Iraq: G.I. Dead, Hostages Released

A suicide bomber detonated his explosives belt on a bus Monday, Feb. 20. 2006, in the Shiite district of Kazamiyah, killing 12 people and injuring 15, police said. AP

Three attacks today in Iraq have killed at least 24 people, including a U.S. soldier, and injured at least 50 more. The soldier was killed when his vehicle was struck by a roadside bomb southeast of Karbala, the U.S. military said.

The worst attack has been a suicide bombing on a Baghdad bus that claimed at least a dozen lives. There was another suicide attack at a restaurant in Mosul.

Two Macedonian contractors were freed by kidnappers four days after they were abducted in Basra, a British official said without giving further details.

Back in Baghdad, a bomb left in a bag near a stand selling tea and sandwiches killed some day laborers waiting for jobs.

A vendor says a man who bought tea from him and drank it left the bag and walked away before it exploded. The distraught vendor says "We need a solution. We can't live like this."

Meanwhile, the U.S. ambassador to Iraq warned Iraqi politicians they risk a loss of American support if they do not establish a genuine national unity government, saying the United States will not invest its resources in institutions run by sectarians.

U.S. Ambassador Zalmay Khalilzad delivered his blunt warning during a rare press conference after signs that talks on a new government following the December elections were not going well because of sharp differences among the country's Shiite, Sunni Arab and Kurdish political parties.

Failure to establish a unity government that includes a strong role for Sunni Arabs would fail to undermine the Sunni-dominated insurgency and throw into question U.S. plans for a phased withdrawal of the 138,000 American troops.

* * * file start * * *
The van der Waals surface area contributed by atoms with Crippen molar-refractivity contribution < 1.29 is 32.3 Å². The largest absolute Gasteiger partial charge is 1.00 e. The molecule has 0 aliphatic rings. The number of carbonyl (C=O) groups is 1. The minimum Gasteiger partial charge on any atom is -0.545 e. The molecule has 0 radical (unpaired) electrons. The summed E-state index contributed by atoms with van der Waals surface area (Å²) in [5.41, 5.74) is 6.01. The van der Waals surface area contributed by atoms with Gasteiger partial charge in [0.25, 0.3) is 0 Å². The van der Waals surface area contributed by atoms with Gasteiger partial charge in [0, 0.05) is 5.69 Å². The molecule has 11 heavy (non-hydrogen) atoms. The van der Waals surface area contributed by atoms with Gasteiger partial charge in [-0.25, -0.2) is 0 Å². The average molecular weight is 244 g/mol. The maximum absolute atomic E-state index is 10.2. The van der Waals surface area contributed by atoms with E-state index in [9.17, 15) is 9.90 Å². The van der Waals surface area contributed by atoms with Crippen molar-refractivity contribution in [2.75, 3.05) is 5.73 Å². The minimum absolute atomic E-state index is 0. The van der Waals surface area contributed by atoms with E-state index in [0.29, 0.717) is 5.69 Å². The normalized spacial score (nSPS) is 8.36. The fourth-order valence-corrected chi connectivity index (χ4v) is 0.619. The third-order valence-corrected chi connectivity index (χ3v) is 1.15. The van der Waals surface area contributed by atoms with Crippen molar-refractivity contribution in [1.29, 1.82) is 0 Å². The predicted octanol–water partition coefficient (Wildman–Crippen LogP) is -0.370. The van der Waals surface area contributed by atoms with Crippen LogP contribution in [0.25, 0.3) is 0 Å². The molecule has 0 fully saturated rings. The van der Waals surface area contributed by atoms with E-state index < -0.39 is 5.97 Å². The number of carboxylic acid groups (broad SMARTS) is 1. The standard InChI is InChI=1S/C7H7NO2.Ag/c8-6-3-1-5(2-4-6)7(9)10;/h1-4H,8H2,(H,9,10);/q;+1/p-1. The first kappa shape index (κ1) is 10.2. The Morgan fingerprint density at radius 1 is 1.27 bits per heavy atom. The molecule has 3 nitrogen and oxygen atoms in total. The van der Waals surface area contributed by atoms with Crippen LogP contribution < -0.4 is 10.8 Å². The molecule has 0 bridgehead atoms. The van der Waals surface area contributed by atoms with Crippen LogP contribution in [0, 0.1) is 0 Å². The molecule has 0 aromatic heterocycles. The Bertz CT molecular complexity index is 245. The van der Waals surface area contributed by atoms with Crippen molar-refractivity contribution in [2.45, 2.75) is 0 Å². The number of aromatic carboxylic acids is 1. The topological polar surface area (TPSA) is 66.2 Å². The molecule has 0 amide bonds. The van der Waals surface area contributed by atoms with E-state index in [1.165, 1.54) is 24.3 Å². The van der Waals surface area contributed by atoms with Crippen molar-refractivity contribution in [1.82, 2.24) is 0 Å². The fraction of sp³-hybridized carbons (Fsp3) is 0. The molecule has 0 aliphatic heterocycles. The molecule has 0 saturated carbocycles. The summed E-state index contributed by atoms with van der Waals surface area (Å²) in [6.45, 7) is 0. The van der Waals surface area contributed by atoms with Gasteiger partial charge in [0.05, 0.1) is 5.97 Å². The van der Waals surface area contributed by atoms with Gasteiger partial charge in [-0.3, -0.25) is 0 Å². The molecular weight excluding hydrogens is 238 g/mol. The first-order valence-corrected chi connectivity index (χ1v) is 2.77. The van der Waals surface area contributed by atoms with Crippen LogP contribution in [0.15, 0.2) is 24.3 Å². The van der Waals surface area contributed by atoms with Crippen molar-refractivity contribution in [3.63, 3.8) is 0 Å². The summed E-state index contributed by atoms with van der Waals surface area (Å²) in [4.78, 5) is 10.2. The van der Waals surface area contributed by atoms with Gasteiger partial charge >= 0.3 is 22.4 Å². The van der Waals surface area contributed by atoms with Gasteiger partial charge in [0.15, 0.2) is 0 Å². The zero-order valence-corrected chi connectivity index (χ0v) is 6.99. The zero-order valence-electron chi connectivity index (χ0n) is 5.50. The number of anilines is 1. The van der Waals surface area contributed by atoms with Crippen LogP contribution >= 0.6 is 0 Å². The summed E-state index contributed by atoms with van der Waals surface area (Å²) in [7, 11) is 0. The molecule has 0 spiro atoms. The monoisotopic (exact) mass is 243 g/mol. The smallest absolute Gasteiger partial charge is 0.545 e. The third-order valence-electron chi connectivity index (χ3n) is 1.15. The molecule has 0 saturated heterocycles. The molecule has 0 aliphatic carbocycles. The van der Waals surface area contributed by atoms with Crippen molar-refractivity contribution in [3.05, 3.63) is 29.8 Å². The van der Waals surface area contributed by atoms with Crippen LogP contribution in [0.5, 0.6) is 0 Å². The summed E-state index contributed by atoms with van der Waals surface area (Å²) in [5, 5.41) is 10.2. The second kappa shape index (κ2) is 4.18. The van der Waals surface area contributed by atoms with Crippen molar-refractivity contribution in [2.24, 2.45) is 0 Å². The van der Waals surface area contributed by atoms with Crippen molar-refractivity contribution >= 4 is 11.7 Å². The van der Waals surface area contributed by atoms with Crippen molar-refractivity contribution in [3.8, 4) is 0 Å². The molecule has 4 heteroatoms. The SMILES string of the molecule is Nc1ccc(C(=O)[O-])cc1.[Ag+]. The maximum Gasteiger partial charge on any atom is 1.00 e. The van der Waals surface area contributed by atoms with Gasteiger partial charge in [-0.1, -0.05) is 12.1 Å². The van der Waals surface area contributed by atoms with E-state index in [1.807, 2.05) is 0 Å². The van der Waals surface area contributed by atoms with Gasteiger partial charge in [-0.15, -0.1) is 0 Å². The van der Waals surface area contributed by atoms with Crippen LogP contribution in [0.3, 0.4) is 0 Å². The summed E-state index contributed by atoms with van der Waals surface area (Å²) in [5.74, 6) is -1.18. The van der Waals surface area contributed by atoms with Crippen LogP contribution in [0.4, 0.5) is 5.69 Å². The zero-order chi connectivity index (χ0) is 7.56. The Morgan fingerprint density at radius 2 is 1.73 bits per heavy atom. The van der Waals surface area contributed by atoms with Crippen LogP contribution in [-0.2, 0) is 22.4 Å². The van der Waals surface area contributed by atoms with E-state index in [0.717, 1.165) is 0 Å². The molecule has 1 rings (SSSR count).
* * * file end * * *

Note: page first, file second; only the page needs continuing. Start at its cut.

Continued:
Khalilzad said that overcoming the sectarian and ethnic divide requires a government of national unity, which is "the difference between what exists now and the next government." The outgoing government is dominated by Shiites and Kurds.

Khalilzad told the Shiites that the key security Defense and Interior ministries must be in the hands of people "who are nonsectarian, broadly acceptable and who are not tied to militias."

The ambassador reminded the Iraqis that the United States has spent billions to build up Iraq's police and army and "we are not going to invest the resources of the American people and build forces that are run by people who are sectarian."

In other developments:

  • Iran is in Iraq, Khalilzad said Monday. He also criticized Iran for demanding that British forces immediately withdraw from the southern Iraqi city of Basra. The demand was made Feb. 17 by Iranian Foreign Minister Manushehr Mottaki while on a visit to Lebanon.

  • Osama bin Laden vowed never to be captured alive and said the U.S. military had become as "barbaric" as Saddam Hussein in an audiotape reposted on a militant Islamic Web site after first being broadcast last month. In the tape posted to the Web site Monday, bin Laden offered the United States a long-term truce but also said his al Qaeda terror network would soon launch a fresh attack on American soil.

  • Switzerland has launched an investigation into a fifth party in connection with kickbacks and corruption during the United Nations' oil-for-food program in Iraq, authorities said Monday. The investigation is focusing on alleged violations of Switzerland's earlier embargo on trade with Iraq, as well as money laundering and bribery of foreign officials, the Federal Prosecutor's Office said in a written statement to The Associated Press.

  • Iraqi President Jalal Talabani has said that a new Iraqi government can be launched within a month, Japan's Foreign Ministry said Monday. Talabani told Toshiro Suzuki, the ambassador, on Sunday in Baghdad that forming a new government in a month would be possible as political factions are increasing cooperation among them as they understand the importance of a unity government, the Foreign Ministry said in a statement.

    • Joel Roberts

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